So, waaaay back in 2013 I wrote this:
So I’ve been turning over this thought in my head about the whiteness of the GOP and arguments (click here for a Crooked Timber post that has the various relevant links) that Republicans don’t have to worry about being the party of the pasty.
I think they do.
I don’t have this all worked out, but it seems that in order for the GOP to be the White Party they’re going to have to entice voters based on their whiteness, and I don’t know how many folks think of themselves primarily as white.
This is the crumbling underside of the default standard of white: regular [i.e., non-academic, non-race-politicized] white folks haven’t had to think about their whiteness. To bring them to you, you first have to bring them to their whiteness, convince them that their whiteness ought to be their primary concern, then further convince them that their candidates will do the most to preserve their white privilege.
Yes, whitey-first appeals have worked and will continue to work in a number of districts, but I don’t see how this appeal can be expanded, largely because I don’t know how much white folks who aren’t already racialists really want to be racialists. I think white-first appeals would turn them off, maybe make them less likely to vote Republican.
Most Americans don’t want to think of themselves as racists—even the racists don’t want to be seen as racists—and aren’t in a hurry to separate themselves (in their imaginations, at least, if not always in practice) from their fellow Americans. We’re not always large, but an awful lot of us aspire to be.
I don’t know, I’m probably talking out of my nose. It just seems like focus-on-the-whites is a losing proposition with many of those very same whites.
Boy o boy, was that wrong. Mostly.
I was clearly wrong about the appeal of whitey-first (and what was up with my use of “racialist”?)—horribly, painfully wrong. Whatever votes Republicans may have lost prior to 2016 may be traced less to their appeals to whiteness than the covertness of those appeals: make it explicit, and you win.
But at the risk of being wrong yet again, I do think I got one thing right back then: I still don’t believe most white people want to think of themselves as racist.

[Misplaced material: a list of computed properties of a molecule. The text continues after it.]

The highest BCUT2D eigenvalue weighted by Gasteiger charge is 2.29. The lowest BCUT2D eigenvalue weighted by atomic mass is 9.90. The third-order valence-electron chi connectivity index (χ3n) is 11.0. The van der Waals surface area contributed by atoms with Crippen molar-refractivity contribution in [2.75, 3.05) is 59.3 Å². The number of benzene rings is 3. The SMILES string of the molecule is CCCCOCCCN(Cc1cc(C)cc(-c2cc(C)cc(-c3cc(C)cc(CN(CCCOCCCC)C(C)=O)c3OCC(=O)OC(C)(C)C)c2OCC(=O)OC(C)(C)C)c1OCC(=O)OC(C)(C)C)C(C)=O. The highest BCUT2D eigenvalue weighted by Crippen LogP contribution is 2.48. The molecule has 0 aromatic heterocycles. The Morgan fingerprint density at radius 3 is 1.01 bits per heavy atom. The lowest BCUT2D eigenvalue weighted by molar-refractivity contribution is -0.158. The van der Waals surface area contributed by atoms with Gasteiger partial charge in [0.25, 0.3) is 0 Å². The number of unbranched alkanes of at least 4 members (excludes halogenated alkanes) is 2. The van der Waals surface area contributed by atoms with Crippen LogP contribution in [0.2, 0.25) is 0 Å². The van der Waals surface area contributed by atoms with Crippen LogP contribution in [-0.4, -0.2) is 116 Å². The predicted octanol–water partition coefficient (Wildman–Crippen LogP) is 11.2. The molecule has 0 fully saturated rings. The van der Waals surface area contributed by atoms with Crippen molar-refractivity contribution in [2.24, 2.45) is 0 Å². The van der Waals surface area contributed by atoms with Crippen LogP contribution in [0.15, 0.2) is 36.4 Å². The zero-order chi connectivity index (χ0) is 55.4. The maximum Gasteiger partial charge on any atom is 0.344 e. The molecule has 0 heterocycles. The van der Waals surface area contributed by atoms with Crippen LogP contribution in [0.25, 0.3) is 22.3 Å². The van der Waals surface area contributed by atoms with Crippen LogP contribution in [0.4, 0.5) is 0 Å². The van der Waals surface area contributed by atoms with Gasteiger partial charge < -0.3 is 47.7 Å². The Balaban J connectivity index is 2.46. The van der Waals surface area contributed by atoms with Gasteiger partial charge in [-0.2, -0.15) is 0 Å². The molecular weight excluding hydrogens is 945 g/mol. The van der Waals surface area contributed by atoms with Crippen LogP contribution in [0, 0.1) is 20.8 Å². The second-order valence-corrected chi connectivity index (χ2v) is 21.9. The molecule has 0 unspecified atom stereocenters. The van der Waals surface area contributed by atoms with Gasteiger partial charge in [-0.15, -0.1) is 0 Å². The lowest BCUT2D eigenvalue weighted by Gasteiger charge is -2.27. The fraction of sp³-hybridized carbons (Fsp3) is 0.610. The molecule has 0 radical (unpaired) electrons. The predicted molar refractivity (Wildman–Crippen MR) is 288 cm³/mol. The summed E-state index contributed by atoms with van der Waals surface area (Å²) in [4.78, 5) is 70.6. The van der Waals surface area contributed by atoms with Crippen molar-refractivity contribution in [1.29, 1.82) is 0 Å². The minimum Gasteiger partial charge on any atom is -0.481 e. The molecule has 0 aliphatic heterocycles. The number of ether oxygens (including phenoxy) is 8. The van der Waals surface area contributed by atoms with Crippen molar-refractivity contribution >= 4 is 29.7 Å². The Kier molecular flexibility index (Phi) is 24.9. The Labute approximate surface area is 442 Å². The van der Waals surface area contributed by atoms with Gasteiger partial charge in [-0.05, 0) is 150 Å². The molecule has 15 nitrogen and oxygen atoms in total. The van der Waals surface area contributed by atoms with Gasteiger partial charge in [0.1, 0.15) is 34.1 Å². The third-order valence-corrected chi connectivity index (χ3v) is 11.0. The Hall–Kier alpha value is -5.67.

Are many of them (us) racist? You bet! Do we want to be called racist? HELL NO.
As has been pointed out by just about every black and brown (and a few white) political commentators, calling a white person “racist” is about the worst thing you can do. Even people who post pictures of a Klan member and caption it with I’m dreaming of a white Christmas don’t want to be called racist.
Not that this is much a wedge between the enthusiastic racist and those tolerant of the enthusiasts (the racist-adjacent?), nor even a slender reed. More like an onion skin, and about as strong.
But there is a gap, however thin. And that unwillingness to claim racism gives those of us committed to anti-racism something to grab on to, to try to peel those people away from a tolerance of racism.
It’ll be damnably difficult. Many people think racism is bad, think of themselves as good, and in so doing, deny that they themselves are racist. They—we—take the accusation of racism personally, which creates both the incentive for denial and the chance to say I get it, you think of yourself as a decent person, so how about acting like it?
Trying to reverse an upside-down virtue ethics is not enough, of course: it won’t wipe out systemic racism or uproot the white supremacy entangled in the history of this nation, but I do think if you give people an out, if you tell them, You don’t have to be racist, and give them ways to fight against it—to act decently—then maybe, maybe, some of them will say, Huh, that might be worth doing.
I am not, of course, optimistic, and I don’t much hope, but nothing happens on its own. Tolerance for racism will not disappear on its own.
This is a task for anti-racist whites. As I noted on Twitter, people of color have had to carry the burden of racism for far too long, and for far too long, (thinking-of-
themourselves-as-) non-racist white people have considered it enough not actively to have added to that burden. We thought non-racism enough. For too many us—and you betcha I include myself in this group—the fight has been optional.
No more: to be truly anti-racist, the fight must be seen as necessary. And this piece of the fight, confronting whites who are comfortable enough with racism, is our (white) burden, my burden.
I’m sorry it took a kick in the head, i.e., Trump’s election, to see this.